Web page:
The NFL for 2012 began on Sunday and Monday. IMTS took the stage a short walk from the stadium where the Chicago Bears played the Colts. Both are big powerful institutions controlled by a small group of owners and run by a loyal staff of administrators on the East Coast. And both organizations face major challenges today.
The NFL has two major problems that are closely related. It’s current and past players are extremely worried about the physical toll of the game – particularly concussions. The corollary issue is that parents are increasingly forbidding their kids from playing tackle football because it is deemed too dangerous. When I was at the Chautauqua Institution a few weeks ago, NFL Commissioner Roger Goodell was on a panel of speakers moderated by Luke Russert. Luke asked the 2,500 people in the audience whether they would allow their kids to play football. The vast majority shouted NO. Certainly this group was a highly educated and upper income sample, but it appears that pro football players are viewing themselves as highly paid gladiators, and are doubting the viability of their profession.
IMTS – the show – also faces major hurdles in the online age. The challenge for the organizers is to get enough qualified potential buyers to pay the price of coming to Chicago and walking through millions of square feet of exhibits that often are similar to what they saw a few years earlier. Machine tools do not change so frequently in most cases for many purchasers. And usually it is difficult to discern what innovations are meaningful.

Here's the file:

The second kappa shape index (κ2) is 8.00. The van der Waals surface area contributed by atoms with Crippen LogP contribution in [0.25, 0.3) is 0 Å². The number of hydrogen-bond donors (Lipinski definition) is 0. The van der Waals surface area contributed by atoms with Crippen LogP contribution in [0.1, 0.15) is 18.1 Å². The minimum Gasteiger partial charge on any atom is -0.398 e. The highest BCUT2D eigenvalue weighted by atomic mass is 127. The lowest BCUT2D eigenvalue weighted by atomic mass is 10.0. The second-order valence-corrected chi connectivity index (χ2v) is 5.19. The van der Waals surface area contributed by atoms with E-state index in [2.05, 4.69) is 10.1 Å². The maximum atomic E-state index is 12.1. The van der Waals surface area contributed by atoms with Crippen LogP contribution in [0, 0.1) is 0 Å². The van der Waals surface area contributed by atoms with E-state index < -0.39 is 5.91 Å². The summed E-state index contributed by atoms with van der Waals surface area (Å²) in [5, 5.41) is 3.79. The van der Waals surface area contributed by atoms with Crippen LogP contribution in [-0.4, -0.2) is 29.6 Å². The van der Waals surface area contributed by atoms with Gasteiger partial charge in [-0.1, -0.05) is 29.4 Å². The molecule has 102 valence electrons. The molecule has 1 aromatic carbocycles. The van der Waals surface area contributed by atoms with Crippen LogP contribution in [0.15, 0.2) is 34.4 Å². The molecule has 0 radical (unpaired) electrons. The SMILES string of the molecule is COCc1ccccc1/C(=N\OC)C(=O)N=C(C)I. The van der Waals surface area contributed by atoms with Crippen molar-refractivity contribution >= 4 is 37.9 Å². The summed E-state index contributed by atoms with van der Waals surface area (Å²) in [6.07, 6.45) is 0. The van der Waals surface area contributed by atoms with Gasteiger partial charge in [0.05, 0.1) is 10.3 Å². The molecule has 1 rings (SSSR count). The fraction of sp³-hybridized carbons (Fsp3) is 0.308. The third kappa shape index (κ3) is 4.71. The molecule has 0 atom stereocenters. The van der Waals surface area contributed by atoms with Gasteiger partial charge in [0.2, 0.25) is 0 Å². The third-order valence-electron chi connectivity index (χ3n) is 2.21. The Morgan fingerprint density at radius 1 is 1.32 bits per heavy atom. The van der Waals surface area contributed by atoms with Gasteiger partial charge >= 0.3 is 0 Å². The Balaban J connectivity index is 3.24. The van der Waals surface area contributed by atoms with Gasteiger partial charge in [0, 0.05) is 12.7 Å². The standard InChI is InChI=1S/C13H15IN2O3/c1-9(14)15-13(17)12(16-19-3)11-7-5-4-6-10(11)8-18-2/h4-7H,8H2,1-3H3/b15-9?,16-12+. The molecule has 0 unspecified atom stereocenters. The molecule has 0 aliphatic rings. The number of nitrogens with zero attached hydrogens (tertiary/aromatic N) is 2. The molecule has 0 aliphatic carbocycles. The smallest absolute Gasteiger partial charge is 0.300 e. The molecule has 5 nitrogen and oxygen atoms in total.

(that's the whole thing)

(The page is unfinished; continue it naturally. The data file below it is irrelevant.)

For the exhibitors the key to success at IMTS is to attract enough real prospects to their displays and then show them something that ignites their interest and stands out from the competition. I think that in many cases IMTS acts more as reinforcement to previous notions clients have about their wares. The show enables new companies to make an impact by showing innovative products and services, which establish them as legit players.
The NFL and IMTS share an important characteristic in the marketplace. They give the country something to talk about. For the football fan, Peyton Manning’s comeback from injury or whether Tim Tebow can ever be a successful NFL quarterback and can hold a fan’s interest for months. For a machine tool user, the competition between Mazak and Mori or Citizen and Star or Haas and Doosan are grist for the mill. Competition is exciting and the NFL and IMTS play it for maximum gain for the exhibitors.
Personally, I’m excited by both events. The 2012 football season and 2012 IMTS are big fun milestones to be marked and enjoyed to the max.
Question: Are the NFL and IMTS rising or falling in importance to you?